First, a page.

1. Koči, V. and Loubal, T. (2012) LCA of Liquid Epoxy Resin Produced Based on Propylene and on Glycerine. Acta Environmentalica Universitatis Comenianae, 20, 62-67.
  2. Ebadi-Dehaghani, H. and Nazempour, M. (2012) Smart Nanoparticles: Thermal Conductivity of Nanoparticles Filled Polymers, [online]; Intech (Ed.), Chapter 23, 519-533.
  3. Haris, P.J.F. (2004) Carbon Nanotube Composites. International Materials Reviews, 49, 31-43.
  4. King, J.A., Tucker, K.W., Vogt, B.D., Weber, E.H. and Quan, C. (1999) Electrically and Thermally Conductive Nylon 6,6. Polymer Composites, 20, 643-654.
  5. Han, Z. and Fina, A. (2011) Thermal Conductivity of Carbon Nanotubes and Their Polymer Nanocomposites: A Review. Progress in Polymer Science, 36, 914-944.
  6. Shahill, K.M.F. and Balandin, A. (2012) Graphene-Multilayer Grapheme Nanocomposites as Highly Efficient Thermal Interface materials. Nano Letters, 12, 861-867.
  7. Balandin, A. (2011) Thermal Properties of Graphene and Nanostructured Carbon Materials. Nature Materials, 10, 569- 581.
  8. Segal, M. (2009) Selling Grapheme by the Ton. Nature Nanotech, 4, 612-614.
  9. Pizza, A., Metz, R., Hassanzadeh, M. and Bantignies, J-L. (2014) Life Cycle Assessment of Nanocomposites Made of Thermally Conductive Graphite Nanoplatelets. The International Journal of Life Cycle Assessment, 19, 1226-1237.
  10. Pascault, J.P. and Williams, R.J.J. (2010) Epoxy Polymers. WILLEY-VCH Verlag GmbH & Co. KGaA: Weinheim, Alemania.
  11. He, Y. (2005) Rapid Thermal Conductivity Measurement with a Hot Disk Sensor. Part 1: Theoretical Considerations. Thermochimica Acta, 436, 122-129.
  12. He, Y. (2005) Rapid Thermal Conductivity Measurement with a Hot Disk Sensor. Part 2: Characterization of Thermal Greases. Thermochimica Acta, 436, 130-134.
  13. Li, M., Wilkinson, D. and Patchigolla, K. (2005) Comparison of Particle Size Distributions Measured Using Different Techniques. Particulate Science and Technology, 23, 265-284.
  14. Debelak, B. and Lafdi, K. (2007) Use of Exfoliated Graphite Filler to Enhance Polymer Physical Properties. Carbon, 45, 1727-1734.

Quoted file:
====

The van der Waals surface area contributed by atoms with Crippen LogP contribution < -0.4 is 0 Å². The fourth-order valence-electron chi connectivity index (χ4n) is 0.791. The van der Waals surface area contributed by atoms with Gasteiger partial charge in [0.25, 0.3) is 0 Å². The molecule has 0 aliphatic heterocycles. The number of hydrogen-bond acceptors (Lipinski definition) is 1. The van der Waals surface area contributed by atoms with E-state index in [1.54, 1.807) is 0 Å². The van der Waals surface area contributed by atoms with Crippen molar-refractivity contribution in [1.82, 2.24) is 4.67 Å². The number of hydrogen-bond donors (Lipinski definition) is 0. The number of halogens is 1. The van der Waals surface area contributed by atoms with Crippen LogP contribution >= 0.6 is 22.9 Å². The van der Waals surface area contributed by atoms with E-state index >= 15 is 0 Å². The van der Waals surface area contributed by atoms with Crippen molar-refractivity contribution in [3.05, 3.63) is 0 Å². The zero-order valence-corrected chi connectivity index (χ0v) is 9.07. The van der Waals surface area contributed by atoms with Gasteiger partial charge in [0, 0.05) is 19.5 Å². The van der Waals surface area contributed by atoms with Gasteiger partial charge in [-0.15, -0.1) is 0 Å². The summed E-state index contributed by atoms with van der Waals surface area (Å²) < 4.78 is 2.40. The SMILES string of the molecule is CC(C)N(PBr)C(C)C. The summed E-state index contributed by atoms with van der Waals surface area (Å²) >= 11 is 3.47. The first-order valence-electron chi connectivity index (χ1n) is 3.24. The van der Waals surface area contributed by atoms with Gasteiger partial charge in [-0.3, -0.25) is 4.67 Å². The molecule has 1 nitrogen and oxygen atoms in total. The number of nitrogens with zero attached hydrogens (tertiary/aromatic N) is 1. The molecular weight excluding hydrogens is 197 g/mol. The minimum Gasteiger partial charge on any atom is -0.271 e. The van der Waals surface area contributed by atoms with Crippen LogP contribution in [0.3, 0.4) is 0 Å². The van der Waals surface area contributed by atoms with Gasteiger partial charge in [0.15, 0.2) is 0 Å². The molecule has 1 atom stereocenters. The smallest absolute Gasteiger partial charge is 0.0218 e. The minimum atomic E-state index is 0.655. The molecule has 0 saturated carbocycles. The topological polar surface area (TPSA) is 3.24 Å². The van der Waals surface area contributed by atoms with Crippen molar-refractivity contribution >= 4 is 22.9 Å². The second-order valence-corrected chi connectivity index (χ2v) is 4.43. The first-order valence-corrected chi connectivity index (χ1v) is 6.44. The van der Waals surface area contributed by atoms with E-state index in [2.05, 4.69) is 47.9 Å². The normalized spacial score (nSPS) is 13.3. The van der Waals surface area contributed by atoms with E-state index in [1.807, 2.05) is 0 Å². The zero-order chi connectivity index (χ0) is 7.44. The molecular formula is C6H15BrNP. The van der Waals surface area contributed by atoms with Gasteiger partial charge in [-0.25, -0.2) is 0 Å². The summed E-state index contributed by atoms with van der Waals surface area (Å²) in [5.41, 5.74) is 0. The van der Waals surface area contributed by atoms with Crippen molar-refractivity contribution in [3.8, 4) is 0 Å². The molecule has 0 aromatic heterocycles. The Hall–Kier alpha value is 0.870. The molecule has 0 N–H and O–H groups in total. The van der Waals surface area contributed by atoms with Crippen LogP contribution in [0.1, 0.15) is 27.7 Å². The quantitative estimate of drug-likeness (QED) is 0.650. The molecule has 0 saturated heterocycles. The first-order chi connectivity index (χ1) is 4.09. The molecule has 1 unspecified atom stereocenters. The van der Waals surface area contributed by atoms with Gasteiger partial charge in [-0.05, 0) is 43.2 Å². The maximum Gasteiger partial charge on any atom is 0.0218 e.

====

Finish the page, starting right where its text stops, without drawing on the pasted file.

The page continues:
15. Chatterjee, S., Wang, J.W., Kuo, W.S., Tai, N.H., Salzmann, C., Li, W.L., Hollertz, R., Nüesch, F.A. and Chu, B.T.T. (2012) Mechanical Reinforcement and Thermal Conductivity in Expanded Graphene Nanoplatelets Reinforced Epoxy Composites. Chemical Physics Letters, 531, 6-10.
  16. Zheng, C., Fan, Z.J., Wei, T. and Luo, G.L. (2009) Temperature Dependence of the Conductivity Behavior of Graphite Nanoplatelet-Filled Epoxy Resin Composites. Journal of Applied Polymer Science, 113, 1515-1519.
  17. Yu, A., Ramesh, P., Itkis, M.E., Bekyarova, E. and Haddon, R.C. (2007) Graphite Nanoplatelet-Epoxy Composite Thermal Interface Materials. Journal of Physical Chemistry C, 111, 7565-7569.
  18. Ganguli, S., Roy, A.K. and Anderson, D.P. (2008) Improved Thermal Conductivity for Chemically Functionalized Exfoliated Graphite/Epoxy Composites. Carbon, 46, 806-817.
  19. Prolongo, S.G., Moriche, R., Jiménez-Suárez, A., Sanchez, M. and Ureña, A. (2014) Advantages and Disadvantages of the Addition of Graphene Nanoplatelets to Epoxy Resins. European Polymer Journal, 61, 206-214.
  20. Teng, C.-C., Ma, C.-C., Lu, C.-H., Yang, S.-Y., Lee, S.-H., Hsiao, M.-C., Yen, M.-Y., Chiou, K.-C. and Lee, T.-M. (2011) Thermal Conductivity and Structure of Non-Covalent Functionalized Graphene/Epoxy Composites. Carbon, 49, 5107-5116.
  21. Min, C., Yu, D.M., Cao, J.Y., Wang, G.L. and Feng, L.H. (2013) A Graphite Nanoplatelet/Epoxy Composite with High Dielectric Constant and High Thermal Conductivity. Carbon, 55, 116-125.
  22. Chandrasekaran, S., Seidel, C. and Schulte, K. (2013) Preparation and Characterization of Graphite Nano-Platelet (GNP)/Epoxy Nano-Composite: Mechanical, Electrical and Thermal Properties. European Polymer Journal, 49, 3878- 3888.
  23. Loos, M., Coelho, L. and Pezzin, S. (2008) The Effect of Acetone Addition on the Properties of Epoxy. Polímeros: Ciencia e Tecnologia, 18, 76-80.


*Corresponding author.